In a recent interview, perhaps in an attempt to refine her earlier labelling of Trump supporters as “deplorables”, Hillary Clinton considered that Western populism met “a psychological as much as political yearning to be told what to do, and where to go, and how to live and have their press basically stifled and so be given one version of reality”. During the same interview, she suggested that in order to effectively fight the extreme right, Europe would need to draw the line in relation to migration, that it had “done its part.” Clinton’s pragmatism, by no means unique to her (Mitt Romney comes to mind, as does Jean-Luc Melenchon in France, who is making it increasingly difficult to discern between the extreme Right and the extreme Left), is emblematic of the power politics that is gradually and effectively draining whatever credibility is left of the political class. It makes one nostalgic for the time when “appeasement” was a dirty word.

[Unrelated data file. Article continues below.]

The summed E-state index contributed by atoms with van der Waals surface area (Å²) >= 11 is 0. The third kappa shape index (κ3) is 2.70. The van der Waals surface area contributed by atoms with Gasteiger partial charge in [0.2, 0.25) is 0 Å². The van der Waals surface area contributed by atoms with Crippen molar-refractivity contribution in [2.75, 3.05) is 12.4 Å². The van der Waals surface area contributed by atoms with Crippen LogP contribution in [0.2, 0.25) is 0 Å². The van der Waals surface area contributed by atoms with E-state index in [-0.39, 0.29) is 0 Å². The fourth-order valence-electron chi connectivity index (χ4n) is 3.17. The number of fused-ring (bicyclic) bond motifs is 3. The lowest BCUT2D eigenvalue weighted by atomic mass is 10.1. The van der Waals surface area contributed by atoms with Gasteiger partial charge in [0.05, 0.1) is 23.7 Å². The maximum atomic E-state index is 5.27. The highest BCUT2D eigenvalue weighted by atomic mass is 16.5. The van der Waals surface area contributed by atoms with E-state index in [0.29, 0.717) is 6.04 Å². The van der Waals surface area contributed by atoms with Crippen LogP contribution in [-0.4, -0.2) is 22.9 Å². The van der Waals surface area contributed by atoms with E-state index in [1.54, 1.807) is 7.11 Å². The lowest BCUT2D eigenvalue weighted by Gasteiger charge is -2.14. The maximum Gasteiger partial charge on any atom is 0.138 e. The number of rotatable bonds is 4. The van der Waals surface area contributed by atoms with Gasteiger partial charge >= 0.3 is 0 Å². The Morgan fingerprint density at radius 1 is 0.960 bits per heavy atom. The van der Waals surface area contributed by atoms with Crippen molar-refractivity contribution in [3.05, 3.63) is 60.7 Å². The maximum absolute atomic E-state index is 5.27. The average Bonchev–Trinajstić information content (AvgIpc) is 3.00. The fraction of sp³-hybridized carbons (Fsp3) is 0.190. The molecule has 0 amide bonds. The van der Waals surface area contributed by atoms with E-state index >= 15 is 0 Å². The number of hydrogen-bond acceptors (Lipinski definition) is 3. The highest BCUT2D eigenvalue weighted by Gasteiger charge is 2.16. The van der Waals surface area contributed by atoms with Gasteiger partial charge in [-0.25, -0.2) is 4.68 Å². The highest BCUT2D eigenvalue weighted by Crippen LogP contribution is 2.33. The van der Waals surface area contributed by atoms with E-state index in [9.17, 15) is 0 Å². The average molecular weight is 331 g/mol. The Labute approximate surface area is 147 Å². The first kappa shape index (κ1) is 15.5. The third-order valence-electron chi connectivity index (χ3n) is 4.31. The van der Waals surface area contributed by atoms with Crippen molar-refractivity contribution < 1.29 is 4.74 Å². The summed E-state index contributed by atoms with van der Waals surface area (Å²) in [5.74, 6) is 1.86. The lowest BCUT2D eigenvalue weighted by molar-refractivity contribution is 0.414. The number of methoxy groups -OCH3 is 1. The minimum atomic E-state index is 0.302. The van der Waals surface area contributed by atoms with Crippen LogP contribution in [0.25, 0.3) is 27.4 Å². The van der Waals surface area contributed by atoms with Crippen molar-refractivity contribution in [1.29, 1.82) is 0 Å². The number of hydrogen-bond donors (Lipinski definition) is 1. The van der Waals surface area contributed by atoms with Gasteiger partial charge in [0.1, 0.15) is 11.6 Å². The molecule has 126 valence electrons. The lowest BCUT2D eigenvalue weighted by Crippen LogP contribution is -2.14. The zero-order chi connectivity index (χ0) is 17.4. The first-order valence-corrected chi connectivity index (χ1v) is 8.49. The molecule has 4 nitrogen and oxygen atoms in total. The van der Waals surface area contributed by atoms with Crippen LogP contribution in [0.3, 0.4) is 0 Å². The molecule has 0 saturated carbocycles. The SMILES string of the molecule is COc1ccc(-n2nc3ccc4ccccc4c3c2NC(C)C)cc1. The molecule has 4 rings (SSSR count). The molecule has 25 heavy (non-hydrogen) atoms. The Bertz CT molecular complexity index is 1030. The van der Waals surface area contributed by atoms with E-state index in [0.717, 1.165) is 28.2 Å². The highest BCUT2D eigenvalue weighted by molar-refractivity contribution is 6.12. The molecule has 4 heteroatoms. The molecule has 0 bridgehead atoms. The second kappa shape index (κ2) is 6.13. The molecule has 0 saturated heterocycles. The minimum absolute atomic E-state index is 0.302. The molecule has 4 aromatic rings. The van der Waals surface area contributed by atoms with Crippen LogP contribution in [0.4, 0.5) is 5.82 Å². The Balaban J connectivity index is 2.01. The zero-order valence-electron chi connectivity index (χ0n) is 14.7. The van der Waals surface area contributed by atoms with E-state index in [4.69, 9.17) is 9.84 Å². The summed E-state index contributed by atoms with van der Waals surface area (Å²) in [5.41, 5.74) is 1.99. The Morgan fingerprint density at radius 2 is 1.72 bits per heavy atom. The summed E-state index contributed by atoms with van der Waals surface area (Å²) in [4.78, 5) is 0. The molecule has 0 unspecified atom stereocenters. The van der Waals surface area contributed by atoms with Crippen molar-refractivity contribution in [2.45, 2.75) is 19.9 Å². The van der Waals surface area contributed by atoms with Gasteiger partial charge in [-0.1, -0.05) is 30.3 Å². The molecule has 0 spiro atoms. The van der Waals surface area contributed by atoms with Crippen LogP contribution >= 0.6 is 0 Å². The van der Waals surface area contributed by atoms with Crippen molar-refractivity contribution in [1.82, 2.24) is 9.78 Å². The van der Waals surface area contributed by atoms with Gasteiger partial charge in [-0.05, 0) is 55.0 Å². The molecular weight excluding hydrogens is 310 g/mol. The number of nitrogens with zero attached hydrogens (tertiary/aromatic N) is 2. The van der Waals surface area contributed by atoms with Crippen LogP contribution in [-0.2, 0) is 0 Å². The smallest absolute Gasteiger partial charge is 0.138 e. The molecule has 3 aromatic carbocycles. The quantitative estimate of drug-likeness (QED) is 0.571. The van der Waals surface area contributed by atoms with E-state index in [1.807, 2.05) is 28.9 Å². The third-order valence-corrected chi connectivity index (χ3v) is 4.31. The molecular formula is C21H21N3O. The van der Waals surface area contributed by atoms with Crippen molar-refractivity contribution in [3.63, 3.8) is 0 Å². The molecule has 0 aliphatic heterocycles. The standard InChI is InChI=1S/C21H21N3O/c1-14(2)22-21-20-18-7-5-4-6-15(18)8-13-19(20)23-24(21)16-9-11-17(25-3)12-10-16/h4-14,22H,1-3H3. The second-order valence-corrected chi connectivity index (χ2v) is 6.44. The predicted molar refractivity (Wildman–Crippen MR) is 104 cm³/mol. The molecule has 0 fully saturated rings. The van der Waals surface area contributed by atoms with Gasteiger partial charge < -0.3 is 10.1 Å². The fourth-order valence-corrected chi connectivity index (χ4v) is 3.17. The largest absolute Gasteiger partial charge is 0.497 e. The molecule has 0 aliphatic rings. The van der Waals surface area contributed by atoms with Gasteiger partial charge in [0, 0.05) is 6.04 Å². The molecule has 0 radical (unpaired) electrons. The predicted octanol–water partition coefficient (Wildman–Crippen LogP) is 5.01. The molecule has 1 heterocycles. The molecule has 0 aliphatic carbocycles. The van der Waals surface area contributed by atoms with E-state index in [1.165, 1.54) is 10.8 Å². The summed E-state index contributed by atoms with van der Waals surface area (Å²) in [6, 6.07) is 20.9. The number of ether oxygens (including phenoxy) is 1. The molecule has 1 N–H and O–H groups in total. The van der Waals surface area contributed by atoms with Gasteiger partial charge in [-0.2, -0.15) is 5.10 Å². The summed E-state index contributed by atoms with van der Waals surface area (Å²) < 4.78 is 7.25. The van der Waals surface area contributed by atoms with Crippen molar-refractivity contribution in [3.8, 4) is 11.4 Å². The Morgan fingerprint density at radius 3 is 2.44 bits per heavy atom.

After the US mid-term elections, “progressive” publications heaped praise on those Democrats who were able to unseat their opponents by staying mum on issues of race and immigration. Reactionary politicking devoid of principle is as effective in the long term as admonishing a rule breaker about “the way it’s always been done” without being able to explain why it is so. It is the organizational equivalent of De Beauvoir’s Serious Man: unethical in its adherence to rules that have been shown to be ineffective and acceptance of the terms of a race that will inevitably lead to the bottom. When one side, misled or not, is fighting for what they perceive as the soul of a nation, and the other is talking about points, strategy and prudence, it is easy enough to predict the outcome of the fight. By playing into the hands of those who would destroy norms and set their own rules, this class of politicians has already lost the game.